blood sugar


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sugar

 [shoog´ar]
a sweet carbohydrate of either animal or vegetable origin; the two principal groups are the disaccharides and the monosaccharides.
beet sugar sucrose from sugar beets.
blood sugar
1. glucose occurring in the blood.
2. the amount of glucose in the blood.
cane sugar sucrose from sugar cane.
fruit sugar fructose.
invert sugar a mixture of equal amounts of dextrose and fructose, obtained by hydrolyzing sucrose; used in solution as a parenteral nutrient.

d-glu·cose (G, Glc),

(glū'kōs),
Dextrose; a dextrorotatory monosaccharide (hexose) found in the free state in fruits and other parts of plants, and combined in glucosides, disaccharides (often with fructose in sugars), oligosaccharides, and polysaccharides; it is the product of complete hydrolysis of cellulose, starch, and glycogen. Free glucose also occurs in the blood, where it is a principal energy source for use by body tissues (normal human concentration, 70-110 mg per 100 mL); in diabetes mellitus, it appears in the urine. The epimers of d-glucose are d-allose, d-mannose, d-galactose, and l-idose. Dextrose should not be confused with the l-isomer, which is sinistrose.
Synonym(s): cellohexose

blood sugar

n.
1. Sugar in the form of glucose in the blood.
2. The concentration of glucose in the blood, measured in milligrams of glucose per 100 milliliters of blood. In both senses also called blood glucose.

blood sugar

See Glucose, Hyperglycemia, Hypoglycemia.

blood sug·ar

(blŭd shug'ăr) Colloq. for plasma glucose concentration.
Amount of glucose in blood; measured regularly by patients with diabetes.
See also: glucose

blood sugar

See BLOOD GLUCOSE.

blood sugar

see BLOOD PLASMA.

Blood sugar

The concentration of glucose in the blood.
Mentioned in: Antidiabetic Drugs

glu·cose

(glū'kōs)
A dextrorotatory monosaccharide found in a free form in fruits and other parts of plants, and in combination in glucosides, glycogen, disaccharides, and polysaccharides; chief source of energy in human metabolism, the final product of carbohydrate digestion, and the principal sugar of the blood; insulin is required for the use of glucose by cells; in diabetes mellitus, the level of glucose in the blood is excessive, and it also appears in the urine.
Synonym(s): d-glucose.

Patient discussion about blood sugar

Q. I would like to compare old blood sugar and today´s blood sugar values or level. what is the difference?

A. i'm not sure understand the question...you ask how to do so? what does a difference mean? to compare with your old blood sugar test? others?
i would like to help but i think i'll need a bit more information...

Q. does anyone know the range for childrens blood sugar?

A. The range for children's blood sugar level is quite similar to that of adults, and should be below 126 mg/dl after a 12 hour fast, or under 200 mg/dl on a random testing. 2 following testings that show pathologic results define diabetes.

Q. I have Type II Diabetes, but have regular problems with low blood sugar levels. What should I do? I am an over 60 female who has been diagnosed with Type II Diabetes. I was originally on Metformin, but my doctor discontinued it because I was having severe low blood sugar levels a lot (as low as 40). I have heard that putting me on insulin might help, but I don't see how since I have more low than high levels. Anyone have any suggestions or information about what I can do? (I do follow diabetic eating with proper food and frequent small meals, but that doesn't seem to help.)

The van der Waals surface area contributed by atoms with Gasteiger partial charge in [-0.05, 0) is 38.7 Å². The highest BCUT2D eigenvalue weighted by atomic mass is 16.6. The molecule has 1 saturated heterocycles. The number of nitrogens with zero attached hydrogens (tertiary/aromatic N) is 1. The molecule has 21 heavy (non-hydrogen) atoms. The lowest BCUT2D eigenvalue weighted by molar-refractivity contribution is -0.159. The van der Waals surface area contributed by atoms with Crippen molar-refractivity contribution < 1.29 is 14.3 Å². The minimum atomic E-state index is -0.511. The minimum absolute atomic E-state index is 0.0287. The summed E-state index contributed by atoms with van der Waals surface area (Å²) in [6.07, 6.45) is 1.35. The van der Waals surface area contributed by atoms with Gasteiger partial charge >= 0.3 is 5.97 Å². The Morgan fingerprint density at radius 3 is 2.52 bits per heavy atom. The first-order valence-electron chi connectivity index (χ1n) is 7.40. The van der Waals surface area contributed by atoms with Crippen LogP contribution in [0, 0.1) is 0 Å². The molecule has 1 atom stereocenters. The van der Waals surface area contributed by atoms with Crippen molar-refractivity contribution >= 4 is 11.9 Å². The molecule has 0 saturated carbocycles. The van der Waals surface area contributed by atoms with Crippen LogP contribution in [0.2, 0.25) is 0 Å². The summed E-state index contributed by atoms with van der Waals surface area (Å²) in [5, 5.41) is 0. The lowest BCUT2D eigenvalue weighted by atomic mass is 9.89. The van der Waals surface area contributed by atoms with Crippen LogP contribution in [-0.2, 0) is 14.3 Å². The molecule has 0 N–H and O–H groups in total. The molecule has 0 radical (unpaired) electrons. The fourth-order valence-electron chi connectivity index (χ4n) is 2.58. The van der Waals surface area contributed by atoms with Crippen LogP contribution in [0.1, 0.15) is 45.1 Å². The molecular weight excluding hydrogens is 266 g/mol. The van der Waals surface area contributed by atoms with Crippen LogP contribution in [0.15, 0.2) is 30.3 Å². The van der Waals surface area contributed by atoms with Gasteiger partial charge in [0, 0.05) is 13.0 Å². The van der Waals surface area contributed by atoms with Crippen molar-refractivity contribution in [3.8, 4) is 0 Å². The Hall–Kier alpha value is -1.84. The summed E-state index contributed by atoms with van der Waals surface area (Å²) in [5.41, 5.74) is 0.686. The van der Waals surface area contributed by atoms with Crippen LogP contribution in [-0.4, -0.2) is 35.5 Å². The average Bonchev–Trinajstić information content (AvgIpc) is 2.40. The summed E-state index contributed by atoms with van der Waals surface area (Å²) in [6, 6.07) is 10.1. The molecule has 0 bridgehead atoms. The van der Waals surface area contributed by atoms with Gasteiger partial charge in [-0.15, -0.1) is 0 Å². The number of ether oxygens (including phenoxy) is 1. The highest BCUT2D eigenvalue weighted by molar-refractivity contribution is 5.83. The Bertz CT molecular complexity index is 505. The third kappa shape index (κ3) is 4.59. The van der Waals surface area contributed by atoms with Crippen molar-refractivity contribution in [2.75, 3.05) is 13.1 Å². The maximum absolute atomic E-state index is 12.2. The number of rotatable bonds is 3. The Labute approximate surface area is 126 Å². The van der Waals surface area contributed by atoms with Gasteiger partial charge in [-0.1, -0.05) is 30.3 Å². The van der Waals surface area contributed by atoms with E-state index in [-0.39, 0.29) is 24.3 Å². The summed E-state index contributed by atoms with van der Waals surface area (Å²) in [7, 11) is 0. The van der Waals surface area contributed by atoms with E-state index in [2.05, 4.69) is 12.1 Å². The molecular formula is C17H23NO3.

A. i'm not sure about this but maybe because of your sensitivity to Metformin they want to move to insulin shots because they want accuracy. but as all it sounds a bit strange, cause most of the times they save that as a last resort. there's probably something else that's missing here...you asked them why insulin shots?

More discussions about blood sugar
References in periodicals archive ?
"High blood sugar can be as dangerous as low blood sugar--or even more so.
While there is still no conclusive evidence that sweet potatoes can help to stabilize or lower blood sugar levels in humans, they are undoubtedly a healthful, nutritious food with a low GI score.
In a new rat study, the researchers observed that neuronostatin injections caused an increase in blood sugar. They also examined human pancreas tissue and found that it released more neuronostatin when blood sugar levels were low and that neuronostatin increased even more with glucagon treatment.
The study wasn't designed to prove whether or how time in range might directly impact diabetic retinopathy, and it also wasn't set up to test any potential benefits of continuous glucose monitoring, such as whether it helps control blood sugar levels.
The hypo event, (when the blood sugar is dangerously low), can be seen on the above calendar display where there are red down arrows.
Generally those who use medication or diet therapy and have a stable blood sugar level can fast safely by following physician advise and monitoring blood sugar more frequently.
Moringa might lower blood sugar just as diabetes medications.
Home blood sugar meters vary in price, size, and complexity, but overall they're relatively simple to use and require only a tiny drop of blood placed on a test strip.
Adhering to the guidelines your father has been given for controlling his diabetes is vital to ensure that his blood sugar does not increase above safe levels.
The author of this test, Robb Wolf, claims: "Properly managing our blood sugar is important for health, but even if we just want to look and feel better, and lose extra weight, it is helpful to get our blood sugar right.
A carbohydrate-rich dinner may be worse for blood sugar levels than a carb-rich breakfast or lunch.
Continuous glucose monitoring lowers blood sugar. Significantly decreased blood sugar levels over time--and increased well-being.